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Whenever I try to convert a std::string into a QString with this letter in it ('ß'), the QString will turn into something like "Ã" or some other really strange letters. What's wrong? I used this code and it didn't cause any errors or warnings!

std::string content = "Heißes Teil.";
ui->txtFind_lang->setText(QString::fromStdString(content));

The std::string has no problem with this character. I even wrote it into a text file without problems. So what am I doing wrong?

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up vote 6 down vote accepted

You need to set the codec to UTF-8 :

QTextCodec::setCodecForTr(QTextCodec::codecForName("UTF-8"));
QTextCodec::setCodecForCStrings(QTextCodec::codecForName("UTF-8"));
QTextCodec::setCodecForLocale(QTextCodec::codecForName("UTF-8"));

By default, Qt uses the Latin-1 encoding, which is limited. By adding this code, you set the default encoding to UTF-8 which allow you to use much more characters.

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Thanks, worked! – Normal People Scare Me Mar 22 '13 at 20:37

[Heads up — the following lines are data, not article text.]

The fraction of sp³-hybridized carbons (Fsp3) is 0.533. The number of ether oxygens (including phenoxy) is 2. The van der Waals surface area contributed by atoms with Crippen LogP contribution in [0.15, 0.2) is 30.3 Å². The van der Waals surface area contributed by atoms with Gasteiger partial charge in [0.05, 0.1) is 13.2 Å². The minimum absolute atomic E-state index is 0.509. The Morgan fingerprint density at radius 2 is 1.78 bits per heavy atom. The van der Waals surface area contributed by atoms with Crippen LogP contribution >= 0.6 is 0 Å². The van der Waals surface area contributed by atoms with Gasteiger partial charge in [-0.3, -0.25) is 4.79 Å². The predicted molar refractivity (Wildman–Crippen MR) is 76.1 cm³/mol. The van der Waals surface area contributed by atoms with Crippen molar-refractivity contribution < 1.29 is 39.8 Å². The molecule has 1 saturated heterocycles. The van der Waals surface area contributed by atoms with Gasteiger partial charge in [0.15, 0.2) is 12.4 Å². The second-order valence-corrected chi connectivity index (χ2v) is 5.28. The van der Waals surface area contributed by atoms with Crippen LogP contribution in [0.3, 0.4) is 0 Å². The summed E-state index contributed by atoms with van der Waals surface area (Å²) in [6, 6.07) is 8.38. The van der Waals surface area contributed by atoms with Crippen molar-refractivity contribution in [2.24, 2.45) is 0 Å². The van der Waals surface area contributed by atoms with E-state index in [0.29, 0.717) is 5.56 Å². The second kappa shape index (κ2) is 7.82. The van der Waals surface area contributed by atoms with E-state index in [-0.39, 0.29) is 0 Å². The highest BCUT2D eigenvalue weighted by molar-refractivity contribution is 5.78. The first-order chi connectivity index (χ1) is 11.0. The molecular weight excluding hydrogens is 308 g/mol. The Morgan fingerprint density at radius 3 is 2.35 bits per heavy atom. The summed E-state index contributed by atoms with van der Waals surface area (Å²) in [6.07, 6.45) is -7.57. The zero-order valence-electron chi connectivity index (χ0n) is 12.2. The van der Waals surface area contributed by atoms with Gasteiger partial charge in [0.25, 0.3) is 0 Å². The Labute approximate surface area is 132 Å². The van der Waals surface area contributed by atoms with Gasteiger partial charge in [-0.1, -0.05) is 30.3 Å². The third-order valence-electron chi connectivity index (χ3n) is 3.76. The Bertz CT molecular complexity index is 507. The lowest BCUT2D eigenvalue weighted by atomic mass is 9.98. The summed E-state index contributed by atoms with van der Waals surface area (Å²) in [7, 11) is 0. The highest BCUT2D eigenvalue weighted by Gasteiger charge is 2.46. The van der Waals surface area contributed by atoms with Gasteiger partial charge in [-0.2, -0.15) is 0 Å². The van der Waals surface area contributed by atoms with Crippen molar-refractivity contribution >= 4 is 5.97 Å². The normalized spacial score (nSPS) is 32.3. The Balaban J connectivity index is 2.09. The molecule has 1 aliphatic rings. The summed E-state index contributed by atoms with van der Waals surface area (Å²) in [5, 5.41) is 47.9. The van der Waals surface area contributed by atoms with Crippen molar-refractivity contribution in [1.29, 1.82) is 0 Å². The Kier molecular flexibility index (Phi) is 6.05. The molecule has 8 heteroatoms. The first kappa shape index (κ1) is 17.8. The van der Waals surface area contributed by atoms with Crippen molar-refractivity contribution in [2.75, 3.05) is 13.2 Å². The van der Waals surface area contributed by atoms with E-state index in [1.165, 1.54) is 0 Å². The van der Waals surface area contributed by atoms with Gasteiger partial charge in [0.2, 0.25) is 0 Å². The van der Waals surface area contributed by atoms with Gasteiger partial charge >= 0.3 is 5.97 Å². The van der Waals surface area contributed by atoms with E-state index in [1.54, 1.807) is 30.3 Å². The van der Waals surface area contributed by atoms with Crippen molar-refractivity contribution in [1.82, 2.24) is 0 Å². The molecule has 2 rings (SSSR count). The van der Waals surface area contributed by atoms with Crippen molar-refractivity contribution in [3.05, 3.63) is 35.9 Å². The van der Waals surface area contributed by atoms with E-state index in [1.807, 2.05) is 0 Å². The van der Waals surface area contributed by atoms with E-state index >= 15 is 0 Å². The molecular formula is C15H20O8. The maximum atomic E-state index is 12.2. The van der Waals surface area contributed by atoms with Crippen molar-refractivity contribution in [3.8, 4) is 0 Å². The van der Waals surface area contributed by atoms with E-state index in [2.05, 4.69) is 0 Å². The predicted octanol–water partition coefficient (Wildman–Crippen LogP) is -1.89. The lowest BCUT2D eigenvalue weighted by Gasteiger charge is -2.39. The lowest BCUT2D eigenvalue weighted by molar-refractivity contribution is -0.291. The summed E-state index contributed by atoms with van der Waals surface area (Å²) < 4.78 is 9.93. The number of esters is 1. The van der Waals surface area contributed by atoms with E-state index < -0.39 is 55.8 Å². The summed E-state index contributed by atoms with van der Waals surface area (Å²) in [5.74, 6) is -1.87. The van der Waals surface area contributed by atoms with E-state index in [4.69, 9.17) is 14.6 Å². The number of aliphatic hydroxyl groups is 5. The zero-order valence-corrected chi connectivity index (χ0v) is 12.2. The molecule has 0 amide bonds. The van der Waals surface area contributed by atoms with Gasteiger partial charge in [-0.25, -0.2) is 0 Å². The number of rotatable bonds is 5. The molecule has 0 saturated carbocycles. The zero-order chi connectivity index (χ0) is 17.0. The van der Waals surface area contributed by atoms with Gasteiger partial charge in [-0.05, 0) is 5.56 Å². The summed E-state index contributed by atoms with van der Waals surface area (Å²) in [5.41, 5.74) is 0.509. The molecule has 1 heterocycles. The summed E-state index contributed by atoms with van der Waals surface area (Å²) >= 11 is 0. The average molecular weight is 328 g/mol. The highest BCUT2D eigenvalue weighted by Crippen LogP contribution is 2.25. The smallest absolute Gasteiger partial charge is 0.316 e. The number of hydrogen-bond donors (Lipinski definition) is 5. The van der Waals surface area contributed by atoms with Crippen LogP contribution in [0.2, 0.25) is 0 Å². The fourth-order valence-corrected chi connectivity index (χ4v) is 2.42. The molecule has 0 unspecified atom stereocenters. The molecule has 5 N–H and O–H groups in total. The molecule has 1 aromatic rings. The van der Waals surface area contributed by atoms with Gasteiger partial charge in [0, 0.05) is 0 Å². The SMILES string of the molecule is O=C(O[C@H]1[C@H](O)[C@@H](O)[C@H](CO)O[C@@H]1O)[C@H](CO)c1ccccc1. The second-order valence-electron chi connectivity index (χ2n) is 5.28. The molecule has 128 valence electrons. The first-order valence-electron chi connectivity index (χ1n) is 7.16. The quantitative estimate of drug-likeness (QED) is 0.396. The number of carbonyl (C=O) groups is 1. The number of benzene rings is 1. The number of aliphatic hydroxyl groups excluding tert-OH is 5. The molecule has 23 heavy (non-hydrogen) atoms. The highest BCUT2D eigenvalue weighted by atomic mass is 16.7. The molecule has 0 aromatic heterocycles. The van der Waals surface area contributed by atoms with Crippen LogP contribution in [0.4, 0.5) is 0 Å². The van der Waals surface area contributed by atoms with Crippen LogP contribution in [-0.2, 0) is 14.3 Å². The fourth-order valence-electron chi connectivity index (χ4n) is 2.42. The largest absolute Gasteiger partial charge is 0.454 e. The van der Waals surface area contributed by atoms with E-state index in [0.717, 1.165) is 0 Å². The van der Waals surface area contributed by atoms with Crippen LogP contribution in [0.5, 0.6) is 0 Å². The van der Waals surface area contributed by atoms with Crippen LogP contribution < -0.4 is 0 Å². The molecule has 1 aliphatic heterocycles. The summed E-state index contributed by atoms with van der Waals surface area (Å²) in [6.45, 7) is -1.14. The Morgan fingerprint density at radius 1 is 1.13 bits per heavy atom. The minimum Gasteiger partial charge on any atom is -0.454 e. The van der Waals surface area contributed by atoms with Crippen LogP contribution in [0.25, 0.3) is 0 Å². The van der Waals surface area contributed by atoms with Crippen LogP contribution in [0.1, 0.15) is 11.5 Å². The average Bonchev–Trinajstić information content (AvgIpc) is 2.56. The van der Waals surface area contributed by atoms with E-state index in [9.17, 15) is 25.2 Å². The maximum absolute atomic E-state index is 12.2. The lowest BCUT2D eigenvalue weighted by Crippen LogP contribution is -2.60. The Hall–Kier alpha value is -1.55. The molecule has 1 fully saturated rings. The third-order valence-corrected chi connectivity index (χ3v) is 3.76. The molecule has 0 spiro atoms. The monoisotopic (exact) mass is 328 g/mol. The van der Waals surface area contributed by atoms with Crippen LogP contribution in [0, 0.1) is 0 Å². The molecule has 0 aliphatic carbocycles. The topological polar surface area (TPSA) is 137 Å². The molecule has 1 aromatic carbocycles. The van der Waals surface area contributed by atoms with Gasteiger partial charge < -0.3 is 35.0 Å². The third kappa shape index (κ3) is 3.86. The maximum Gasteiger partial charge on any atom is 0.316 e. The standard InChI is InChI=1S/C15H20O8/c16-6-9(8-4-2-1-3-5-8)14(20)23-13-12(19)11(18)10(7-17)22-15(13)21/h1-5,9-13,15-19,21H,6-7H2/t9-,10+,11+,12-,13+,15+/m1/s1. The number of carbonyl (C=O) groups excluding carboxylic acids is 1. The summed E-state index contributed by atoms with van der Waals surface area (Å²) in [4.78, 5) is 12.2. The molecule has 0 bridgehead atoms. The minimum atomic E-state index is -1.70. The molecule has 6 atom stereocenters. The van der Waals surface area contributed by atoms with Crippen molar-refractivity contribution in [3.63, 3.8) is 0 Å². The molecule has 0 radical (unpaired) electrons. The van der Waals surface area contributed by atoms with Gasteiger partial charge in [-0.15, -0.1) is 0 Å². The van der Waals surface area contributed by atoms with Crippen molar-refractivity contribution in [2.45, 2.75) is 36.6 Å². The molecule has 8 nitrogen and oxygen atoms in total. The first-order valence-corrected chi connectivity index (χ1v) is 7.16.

Could you please explain why this works? – Vishesh Handa Mar 22 '13 at 22:37
    
I edited the answer to add explanations. By the way, could you mark this answer as the accepted answer if it helped you? – antoyo Mar 23 '13 at 0:26

Though antoyo's answer works, I wasn't too sure why. So, I decided to investigate.

All of my documents are encoded in UTF-8, as are most web-pages. The ß character has the UTF code point of UTF+00DF.

Since UTF-8 is a variable length encoding, in the binary form, ß would be encoded as 11000011 10011111 or C3 9F. Since by default Qt relies on Latin1 encoding. It would read ß as two different characters. The first one C3 will map to à and the second one 9F will not map to anything as Latin1 does not recognize bytes in between 128-159 (in decimal).

That's why ß appears as à when using Latin1 encoding.


Side note: You might want to brush up on how UTF-8 encoding works, because otherwise it seems a little unintuitive that ß takes two bytes even though its code point DF is less than FF and should consume just one byte.

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